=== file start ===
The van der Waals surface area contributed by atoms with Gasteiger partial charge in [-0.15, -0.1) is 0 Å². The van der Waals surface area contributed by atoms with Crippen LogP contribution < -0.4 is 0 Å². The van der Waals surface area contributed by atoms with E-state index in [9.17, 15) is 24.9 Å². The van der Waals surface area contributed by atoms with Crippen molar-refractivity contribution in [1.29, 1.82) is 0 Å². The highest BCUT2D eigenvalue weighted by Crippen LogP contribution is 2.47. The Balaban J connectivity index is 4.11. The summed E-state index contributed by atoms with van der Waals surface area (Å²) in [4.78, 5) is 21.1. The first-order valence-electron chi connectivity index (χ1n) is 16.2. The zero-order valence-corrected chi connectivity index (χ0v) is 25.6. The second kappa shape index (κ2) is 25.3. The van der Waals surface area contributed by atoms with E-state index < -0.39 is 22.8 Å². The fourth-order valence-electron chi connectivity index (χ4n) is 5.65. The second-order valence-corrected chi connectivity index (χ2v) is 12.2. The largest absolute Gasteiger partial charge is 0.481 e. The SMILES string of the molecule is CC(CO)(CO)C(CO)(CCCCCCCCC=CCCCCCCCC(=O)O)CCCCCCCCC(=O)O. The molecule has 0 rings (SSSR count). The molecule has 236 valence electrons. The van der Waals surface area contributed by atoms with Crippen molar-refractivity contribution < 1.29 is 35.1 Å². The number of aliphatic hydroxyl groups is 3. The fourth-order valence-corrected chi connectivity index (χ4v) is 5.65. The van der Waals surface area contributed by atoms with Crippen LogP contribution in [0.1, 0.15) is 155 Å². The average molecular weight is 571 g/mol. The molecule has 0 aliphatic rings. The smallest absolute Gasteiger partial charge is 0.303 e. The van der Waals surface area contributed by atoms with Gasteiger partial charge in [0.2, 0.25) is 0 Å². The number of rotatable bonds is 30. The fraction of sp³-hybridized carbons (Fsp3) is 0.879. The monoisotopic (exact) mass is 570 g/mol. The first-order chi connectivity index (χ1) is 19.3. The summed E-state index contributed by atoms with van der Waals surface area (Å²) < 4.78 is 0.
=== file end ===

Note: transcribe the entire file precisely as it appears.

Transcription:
The van der Waals surface area contributed by atoms with Gasteiger partial charge in [-0.15, -0.1) is 0 Å². The van der Waals surface area contributed by atoms with Crippen LogP contribution < -0.4 is 0 Å². The van der Waals surface area contributed by atoms with E-state index in [9.17, 15) is 24.9 Å². The van der Waals surface area contributed by atoms with Crippen molar-refractivity contribution in [1.29, 1.82) is 0 Å². The highest BCUT2D eigenvalue weighted by Crippen LogP contribution is 2.47. The Balaban J connectivity index is 4.11. The summed E-state index contributed by atoms with van der Waals surface area (Å²) in [4.78, 5) is 21.1. The first-order valence-electron chi connectivity index (χ1n) is 16.2. The zero-order valence-corrected chi connectivity index (χ0v) is 25.6. The second kappa shape index (κ2) is 25.3. The van der Waals surface area contributed by atoms with E-state index < -0.39 is 22.8 Å². The fourth-order valence-electron chi connectivity index (χ4n) is 5.65. The second-order valence-corrected chi connectivity index (χ2v) is 12.2. The largest absolute Gasteiger partial charge is 0.481 e. The SMILES string of the molecule is CC(CO)(CO)C(CO)(CCCCCCCCC=CCCCCCCCC(=O)O)CCCCCCCCC(=O)O. The molecule has 0 rings (SSSR count). The molecule has 236 valence electrons. The van der Waals surface area contributed by atoms with Crippen molar-refractivity contribution < 1.29 is 35.1 Å². The number of aliphatic hydroxyl groups is 3. The fourth-order valence-corrected chi connectivity index (χ4v) is 5.65. The van der Waals surface area contributed by atoms with Crippen LogP contribution in [0.1, 0.15) is 155 Å². The average molecular weight is 571 g/mol. The molecule has 0 aliphatic rings. The smallest absolute Gasteiger partial charge is 0.303 e. The van der Waals surface area contributed by atoms with Gasteiger partial charge in [0.2, 0.25) is 0 Å². The number of rotatable bonds is 30. The fraction of sp³-hybridized carbons (Fsp3) is 0.879. The monoisotopic (exact) mass is 570 g/mol. The first-order chi connectivity index (χ1) is 19.3. The summed E-state index contributed by atoms with van der Waals surface area (Å²) < 4.78 is 0.